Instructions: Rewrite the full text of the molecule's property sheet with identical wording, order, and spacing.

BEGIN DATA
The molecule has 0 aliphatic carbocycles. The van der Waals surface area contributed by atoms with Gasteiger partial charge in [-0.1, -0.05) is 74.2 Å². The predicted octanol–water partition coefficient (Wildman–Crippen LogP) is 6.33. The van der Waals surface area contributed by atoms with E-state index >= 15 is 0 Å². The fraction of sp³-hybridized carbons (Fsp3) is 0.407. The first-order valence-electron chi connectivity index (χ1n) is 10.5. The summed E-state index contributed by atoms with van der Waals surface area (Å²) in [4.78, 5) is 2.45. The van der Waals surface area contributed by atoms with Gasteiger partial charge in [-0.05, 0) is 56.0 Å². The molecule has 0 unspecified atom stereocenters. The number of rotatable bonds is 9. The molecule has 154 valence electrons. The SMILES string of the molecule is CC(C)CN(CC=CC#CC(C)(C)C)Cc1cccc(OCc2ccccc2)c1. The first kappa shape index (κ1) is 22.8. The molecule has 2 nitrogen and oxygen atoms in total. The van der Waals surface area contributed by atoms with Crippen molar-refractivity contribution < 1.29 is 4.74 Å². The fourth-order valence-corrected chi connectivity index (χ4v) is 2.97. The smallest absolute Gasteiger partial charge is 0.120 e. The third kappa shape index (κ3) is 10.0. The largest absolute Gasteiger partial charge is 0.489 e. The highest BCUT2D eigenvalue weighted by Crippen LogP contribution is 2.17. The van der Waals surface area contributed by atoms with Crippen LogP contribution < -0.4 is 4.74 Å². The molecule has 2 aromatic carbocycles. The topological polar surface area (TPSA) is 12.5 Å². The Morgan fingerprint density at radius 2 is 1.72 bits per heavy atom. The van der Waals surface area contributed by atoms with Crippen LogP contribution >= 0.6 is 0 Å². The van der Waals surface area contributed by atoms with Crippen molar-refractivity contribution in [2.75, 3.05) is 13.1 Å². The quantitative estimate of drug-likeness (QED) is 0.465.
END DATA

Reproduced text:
The molecule has 0 aliphatic carbocycles. The van der Waals surface area contributed by atoms with Gasteiger partial charge in [-0.1, -0.05) is 74.2 Å². The predicted octanol–water partition coefficient (Wildman–Crippen LogP) is 6.33. The van der Waals surface area contributed by atoms with E-state index >= 15 is 0 Å². The fraction of sp³-hybridized carbons (Fsp3) is 0.407. The first-order valence-electron chi connectivity index (χ1n) is 10.5. The summed E-state index contributed by atoms with van der Waals surface area (Å²) in [4.78, 5) is 2.45. The van der Waals surface area contributed by atoms with Gasteiger partial charge in [-0.05, 0) is 56.0 Å². The molecule has 0 unspecified atom stereocenters. The number of rotatable bonds is 9. The molecule has 154 valence electrons. The SMILES string of the molecule is CC(C)CN(CC=CC#CC(C)(C)C)Cc1cccc(OCc2ccccc2)c1. The first kappa shape index (κ1) is 22.8. The molecule has 2 nitrogen and oxygen atoms in total. The van der Waals surface area contributed by atoms with Crippen molar-refractivity contribution < 1.29 is 4.74 Å². The fourth-order valence-corrected chi connectivity index (χ4v) is 2.97. The smallest absolute Gasteiger partial charge is 0.120 e. The third kappa shape index (κ3) is 10.0. The largest absolute Gasteiger partial charge is 0.489 e. The highest BCUT2D eigenvalue weighted by Crippen LogP contribution is 2.17. The van der Waals surface area contributed by atoms with Crippen LogP contribution < -0.4 is 4.74 Å². The molecule has 2 aromatic carbocycles. The topological polar surface area (TPSA) is 12.5 Å². The Morgan fingerprint density at radius 2 is 1.72 bits per heavy atom. The van der Waals surface area contributed by atoms with Crippen LogP contribution >= 0.6 is 0 Å². The van der Waals surface area contributed by atoms with Crippen molar-refractivity contribution in [2.75, 3.05) is 13.1 Å². The quantitative estimate of drug-likeness (QED) is 0.465.